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All Trumped-up

On an unlikely patch of Florida real estate, designers for Donald Trump have concocted a spectacular golf course, building elevated tees, rock formations and waterfalls. The cost? A mere $40-million.

The Burger King sign serves as a handy reference point to aim a drive, the jail an interesting conversation piece. When planes roar overhead, you are reminded that paradise is only within the boundaries of the property.

Yes, Donald Trump attempted to build the best golf course money could buy, the only problem being that all the prime real estate in Palm Beach County was snatched up by some Kennedy or DuPont years ago.

Surely he wouldn't want T's Lounge and a shop called Condoms Galore within a drive and a pitching wedge of his exclusive course.

Nonetheless, the New York real-estate magnate did his best to block out the negatives and turn a piece of property bordered by the 12-story Palm Beach County Jail and Palm Beach International Airport into something special.

For $40-million, it had better be.

"This is one of the most ambitious golf course construction projects ever undertaken," Trump said in promotional material for the course. "And I have spared no expense in making this an unparalleled, world-class facility."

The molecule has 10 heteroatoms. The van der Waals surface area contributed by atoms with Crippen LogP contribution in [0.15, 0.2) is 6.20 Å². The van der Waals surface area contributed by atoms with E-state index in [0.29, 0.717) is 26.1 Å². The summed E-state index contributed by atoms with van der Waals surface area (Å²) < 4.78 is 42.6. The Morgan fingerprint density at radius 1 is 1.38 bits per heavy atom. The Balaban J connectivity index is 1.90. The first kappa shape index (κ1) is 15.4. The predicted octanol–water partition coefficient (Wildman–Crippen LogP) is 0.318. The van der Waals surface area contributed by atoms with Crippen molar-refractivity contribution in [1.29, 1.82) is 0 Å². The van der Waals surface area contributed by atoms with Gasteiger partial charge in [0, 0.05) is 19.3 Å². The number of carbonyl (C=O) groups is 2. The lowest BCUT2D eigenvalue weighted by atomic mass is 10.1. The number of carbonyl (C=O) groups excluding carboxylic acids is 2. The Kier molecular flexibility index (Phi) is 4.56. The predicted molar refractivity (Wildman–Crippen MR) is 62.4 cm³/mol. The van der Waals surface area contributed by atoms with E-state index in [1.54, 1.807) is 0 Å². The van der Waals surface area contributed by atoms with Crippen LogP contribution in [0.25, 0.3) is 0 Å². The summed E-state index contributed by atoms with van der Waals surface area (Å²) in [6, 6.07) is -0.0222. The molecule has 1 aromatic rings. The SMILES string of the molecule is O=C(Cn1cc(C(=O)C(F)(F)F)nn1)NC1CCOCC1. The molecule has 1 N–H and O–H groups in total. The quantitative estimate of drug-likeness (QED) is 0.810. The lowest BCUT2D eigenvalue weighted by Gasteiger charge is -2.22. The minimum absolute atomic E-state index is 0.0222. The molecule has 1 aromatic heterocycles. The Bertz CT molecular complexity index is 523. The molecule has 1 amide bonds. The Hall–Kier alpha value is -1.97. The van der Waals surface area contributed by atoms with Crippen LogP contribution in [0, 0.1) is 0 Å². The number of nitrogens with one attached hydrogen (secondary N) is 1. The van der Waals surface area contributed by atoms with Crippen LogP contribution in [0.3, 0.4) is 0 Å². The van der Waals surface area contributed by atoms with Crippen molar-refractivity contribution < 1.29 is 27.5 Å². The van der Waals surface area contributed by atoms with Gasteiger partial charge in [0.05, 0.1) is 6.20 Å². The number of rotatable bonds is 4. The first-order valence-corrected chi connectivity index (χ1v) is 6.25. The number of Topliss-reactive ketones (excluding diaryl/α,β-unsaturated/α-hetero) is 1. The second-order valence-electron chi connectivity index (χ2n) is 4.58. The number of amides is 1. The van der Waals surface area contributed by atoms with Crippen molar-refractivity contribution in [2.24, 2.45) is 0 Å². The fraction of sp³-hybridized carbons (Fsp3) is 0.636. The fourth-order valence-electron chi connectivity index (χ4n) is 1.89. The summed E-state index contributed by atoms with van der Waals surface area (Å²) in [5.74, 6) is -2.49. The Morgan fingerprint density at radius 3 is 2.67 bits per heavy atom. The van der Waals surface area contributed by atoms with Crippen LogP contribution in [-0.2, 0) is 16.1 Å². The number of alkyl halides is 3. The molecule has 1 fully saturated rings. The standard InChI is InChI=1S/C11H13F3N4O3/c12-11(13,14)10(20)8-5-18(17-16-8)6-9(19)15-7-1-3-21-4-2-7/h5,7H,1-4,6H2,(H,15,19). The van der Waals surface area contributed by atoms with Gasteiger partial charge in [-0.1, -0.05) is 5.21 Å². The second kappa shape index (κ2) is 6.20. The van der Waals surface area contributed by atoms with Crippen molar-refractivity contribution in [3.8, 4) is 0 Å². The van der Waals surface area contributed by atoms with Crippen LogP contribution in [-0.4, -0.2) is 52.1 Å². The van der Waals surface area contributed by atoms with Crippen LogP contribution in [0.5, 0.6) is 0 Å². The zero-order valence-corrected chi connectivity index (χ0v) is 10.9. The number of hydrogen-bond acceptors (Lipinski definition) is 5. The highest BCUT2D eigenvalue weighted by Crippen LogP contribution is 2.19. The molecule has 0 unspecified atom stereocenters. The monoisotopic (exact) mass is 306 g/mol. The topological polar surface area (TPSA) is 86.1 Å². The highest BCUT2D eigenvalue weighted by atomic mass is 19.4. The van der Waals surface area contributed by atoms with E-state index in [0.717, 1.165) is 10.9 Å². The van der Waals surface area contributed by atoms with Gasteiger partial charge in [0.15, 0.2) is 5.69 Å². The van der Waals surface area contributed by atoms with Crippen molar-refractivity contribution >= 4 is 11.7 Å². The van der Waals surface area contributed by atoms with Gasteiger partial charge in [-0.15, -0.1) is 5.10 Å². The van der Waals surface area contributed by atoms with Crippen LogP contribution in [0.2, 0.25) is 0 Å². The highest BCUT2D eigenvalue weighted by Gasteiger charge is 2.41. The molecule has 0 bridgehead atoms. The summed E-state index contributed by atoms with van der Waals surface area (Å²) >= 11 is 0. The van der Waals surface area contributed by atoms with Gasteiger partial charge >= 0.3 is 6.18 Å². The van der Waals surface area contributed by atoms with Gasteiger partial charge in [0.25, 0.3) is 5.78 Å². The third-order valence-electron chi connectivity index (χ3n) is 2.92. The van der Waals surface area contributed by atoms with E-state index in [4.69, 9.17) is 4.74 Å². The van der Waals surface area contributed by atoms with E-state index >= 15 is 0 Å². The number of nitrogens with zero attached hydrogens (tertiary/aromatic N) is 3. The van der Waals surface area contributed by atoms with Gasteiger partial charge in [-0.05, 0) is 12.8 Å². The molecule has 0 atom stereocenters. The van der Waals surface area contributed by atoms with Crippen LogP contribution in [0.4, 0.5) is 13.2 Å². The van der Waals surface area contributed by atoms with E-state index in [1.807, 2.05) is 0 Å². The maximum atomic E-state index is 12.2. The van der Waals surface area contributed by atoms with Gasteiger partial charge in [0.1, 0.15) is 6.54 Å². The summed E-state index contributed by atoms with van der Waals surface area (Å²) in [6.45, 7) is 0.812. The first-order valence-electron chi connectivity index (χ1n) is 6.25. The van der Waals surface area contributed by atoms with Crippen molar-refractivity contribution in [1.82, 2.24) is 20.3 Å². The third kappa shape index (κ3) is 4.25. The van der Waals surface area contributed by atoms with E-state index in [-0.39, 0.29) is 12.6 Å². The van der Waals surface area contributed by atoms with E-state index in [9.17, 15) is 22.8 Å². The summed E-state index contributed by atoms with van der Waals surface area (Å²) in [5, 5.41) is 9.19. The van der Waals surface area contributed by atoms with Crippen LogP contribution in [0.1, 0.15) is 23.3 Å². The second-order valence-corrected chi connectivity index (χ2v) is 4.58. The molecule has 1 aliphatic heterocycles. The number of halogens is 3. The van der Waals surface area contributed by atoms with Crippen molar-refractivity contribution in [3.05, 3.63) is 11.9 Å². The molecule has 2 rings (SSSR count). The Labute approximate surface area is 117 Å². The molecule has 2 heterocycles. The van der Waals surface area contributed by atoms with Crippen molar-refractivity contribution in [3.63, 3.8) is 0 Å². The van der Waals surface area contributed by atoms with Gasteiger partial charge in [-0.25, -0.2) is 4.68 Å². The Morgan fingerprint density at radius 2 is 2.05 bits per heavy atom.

Palm Beach County already is home to some 145 golf courses, more than any county in America. But the man who would be president undoubtedly believes his new course is bigger and better than the rest.

The Trump International Golf Club celebrated its grand opening last month, and in a very short time, the course has become one of the most talked about in the game. Memberships are going for $300,000, with annual dues of $9,000.

Trump International sits on 214 acres just south of the airport. Golf course designer Jim Fazio called the property "average" but turned it into something spectacular by creating elevations up to 55 feet and building numerous rock formations and waterfalls. Trees that surround the course will one day block the outside "elements."